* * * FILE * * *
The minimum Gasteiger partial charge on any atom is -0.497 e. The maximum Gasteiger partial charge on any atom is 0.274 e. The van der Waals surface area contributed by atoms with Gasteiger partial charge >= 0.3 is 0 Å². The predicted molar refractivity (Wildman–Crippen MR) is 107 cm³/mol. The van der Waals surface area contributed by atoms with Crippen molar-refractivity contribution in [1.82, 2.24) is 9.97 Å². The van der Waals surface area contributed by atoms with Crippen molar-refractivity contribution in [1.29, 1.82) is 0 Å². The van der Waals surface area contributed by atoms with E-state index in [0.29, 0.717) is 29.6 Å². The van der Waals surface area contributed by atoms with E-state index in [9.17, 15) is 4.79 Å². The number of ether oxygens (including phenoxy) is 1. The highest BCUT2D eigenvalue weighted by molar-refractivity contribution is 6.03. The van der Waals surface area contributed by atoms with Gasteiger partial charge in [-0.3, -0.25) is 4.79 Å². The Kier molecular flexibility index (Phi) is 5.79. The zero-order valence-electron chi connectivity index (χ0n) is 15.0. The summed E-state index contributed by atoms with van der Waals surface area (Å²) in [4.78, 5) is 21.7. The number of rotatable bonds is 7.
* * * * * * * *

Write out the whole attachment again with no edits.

The minimum Gasteiger partial charge on any atom is -0.497 e. The maximum Gasteiger partial charge on any atom is 0.274 e. The van der Waals surface area contributed by atoms with Gasteiger partial charge >= 0.3 is 0 Å². The predicted molar refractivity (Wildman–Crippen MR) is 107 cm³/mol. The van der Waals surface area contributed by atoms with Crippen molar-refractivity contribution in [1.82, 2.24) is 9.97 Å². The van der Waals surface area contributed by atoms with Crippen molar-refractivity contribution in [1.29, 1.82) is 0 Å². The van der Waals surface area contributed by atoms with E-state index in [0.29, 0.717) is 29.6 Å². The van der Waals surface area contributed by atoms with E-state index in [9.17, 15) is 4.79 Å². The number of ether oxygens (including phenoxy) is 1. The highest BCUT2D eigenvalue weighted by molar-refractivity contribution is 6.03. The van der Waals surface area contributed by atoms with Gasteiger partial charge in [-0.3, -0.25) is 4.79 Å². The Kier molecular flexibility index (Phi) is 5.79. The zero-order valence-electron chi connectivity index (χ0n) is 15.0. The summed E-state index contributed by atoms with van der Waals surface area (Å²) in [4.78, 5) is 21.7. The number of rotatable bonds is 7.